You've seen it, whether you've really noticed it or not—the sudden infiltration of all your social media feeds with "every body is a bikini body" messages. Empowering movements like the #ShowMeYourBawdy Instagram photo challenge (which features the tagline "Because your body is ready for summer. Just as it is.") have bubbled up to mainstream media and spilled over to your friends' Facebook pages, where everyone is, in unison, rallying around the cause: The idea that only one kind of body is appropriate to be seen in a bikini is complete and total BS.
Celebrities, magazines, and governments are even on board—Hilary Duff recently told Today.com that she "doesn't care to look absolutely perfect in a bathing suit," and fitness glossy Women's Health has gone so far as to ban the term "bikini body" from its pages. London's Mayor, Sadiq Khan, recently called to ban ad campaigns that promoted "unhealthy or unrealistic" body images. Her first focus? The notorious a weight-loss ad campaign featuring a thin bikini-clad model that read: "Are you beach body ready?"
Fat-shaming—once a niche term in the feminist blogosphere—is now not only on every woman's radar, but it also now has impactful consequences. In May, Facebook was pressured into publicly apologizing to Cherchez la Femme, an Australian group that ran an ad for an event called "Feminism and Fat" featuring plus-size model Tess Holliday in a bikini, for initially banning the photo because the image represented "body parts in an undesirable manner." Yes: Cue uproar.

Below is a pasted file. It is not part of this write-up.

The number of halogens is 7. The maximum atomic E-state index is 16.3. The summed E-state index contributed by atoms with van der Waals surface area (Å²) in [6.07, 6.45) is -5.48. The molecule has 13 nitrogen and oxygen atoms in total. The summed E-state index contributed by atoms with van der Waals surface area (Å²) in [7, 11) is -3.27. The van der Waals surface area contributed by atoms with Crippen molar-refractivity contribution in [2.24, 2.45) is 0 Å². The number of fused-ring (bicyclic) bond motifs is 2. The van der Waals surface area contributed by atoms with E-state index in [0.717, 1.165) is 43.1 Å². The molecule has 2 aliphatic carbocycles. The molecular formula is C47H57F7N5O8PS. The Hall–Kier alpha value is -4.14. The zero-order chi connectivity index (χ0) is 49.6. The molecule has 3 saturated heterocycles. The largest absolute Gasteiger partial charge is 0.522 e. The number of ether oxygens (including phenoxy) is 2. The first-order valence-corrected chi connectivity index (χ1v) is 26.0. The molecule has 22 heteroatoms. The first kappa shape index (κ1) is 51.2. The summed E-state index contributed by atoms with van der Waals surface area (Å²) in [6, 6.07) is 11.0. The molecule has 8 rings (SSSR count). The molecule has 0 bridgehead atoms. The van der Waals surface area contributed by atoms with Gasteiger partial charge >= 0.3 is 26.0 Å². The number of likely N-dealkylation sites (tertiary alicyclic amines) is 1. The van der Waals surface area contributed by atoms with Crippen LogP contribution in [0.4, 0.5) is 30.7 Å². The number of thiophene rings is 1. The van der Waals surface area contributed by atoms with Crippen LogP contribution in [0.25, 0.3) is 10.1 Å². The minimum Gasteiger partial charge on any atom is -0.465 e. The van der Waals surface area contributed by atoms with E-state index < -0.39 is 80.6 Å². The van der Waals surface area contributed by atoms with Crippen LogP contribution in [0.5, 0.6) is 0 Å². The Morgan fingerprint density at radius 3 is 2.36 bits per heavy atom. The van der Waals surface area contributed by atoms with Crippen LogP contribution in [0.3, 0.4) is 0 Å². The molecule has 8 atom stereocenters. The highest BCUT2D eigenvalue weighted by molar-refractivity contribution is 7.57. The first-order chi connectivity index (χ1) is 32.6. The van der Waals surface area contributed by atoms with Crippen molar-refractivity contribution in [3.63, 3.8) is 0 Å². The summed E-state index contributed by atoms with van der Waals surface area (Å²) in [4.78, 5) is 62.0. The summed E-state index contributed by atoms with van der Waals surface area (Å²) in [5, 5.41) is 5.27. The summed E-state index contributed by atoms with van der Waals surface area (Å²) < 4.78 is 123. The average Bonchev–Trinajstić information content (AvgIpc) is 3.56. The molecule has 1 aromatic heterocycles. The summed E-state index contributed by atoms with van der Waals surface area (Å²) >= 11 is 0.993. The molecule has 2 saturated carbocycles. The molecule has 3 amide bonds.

So...is the "bikini body" history? Have we finally evolved beyond it? The term is, after all, 50 years old—and invented by advertisers to sell weight-loss products.
According to a detailed report from The Cut, the term "bikini body" was first used in a 1961 weight-loss campaign by the company Slenderella International. The ad, which ran in the New York Times and the Washington Post, read, "High firm bust—hand span waist—trim, firm hips—slender graceful legs—a Bikini body!"
As women's bodies in swimsuits have become literally commodified—to be consumed in media by an audience—the aesthetic has shifted accordingly. But that's the real message of the recent pushback: My body is not here to be consumed by you. I'll wear a bikini if I damn well please.
The fight is, of course, far from over—straight size is still the dominant ideal in our culture. But the rise in bikini democracy spells a better way forward, and goes hand in hand with the growing fat-positive body movement that author Lindy West has written about in her new memoir Shrill. "The 'perfect body' is a lie," she writes. "I believed in it for a long time, and I let it shape my life, and shrink it."
Here's to no more of that.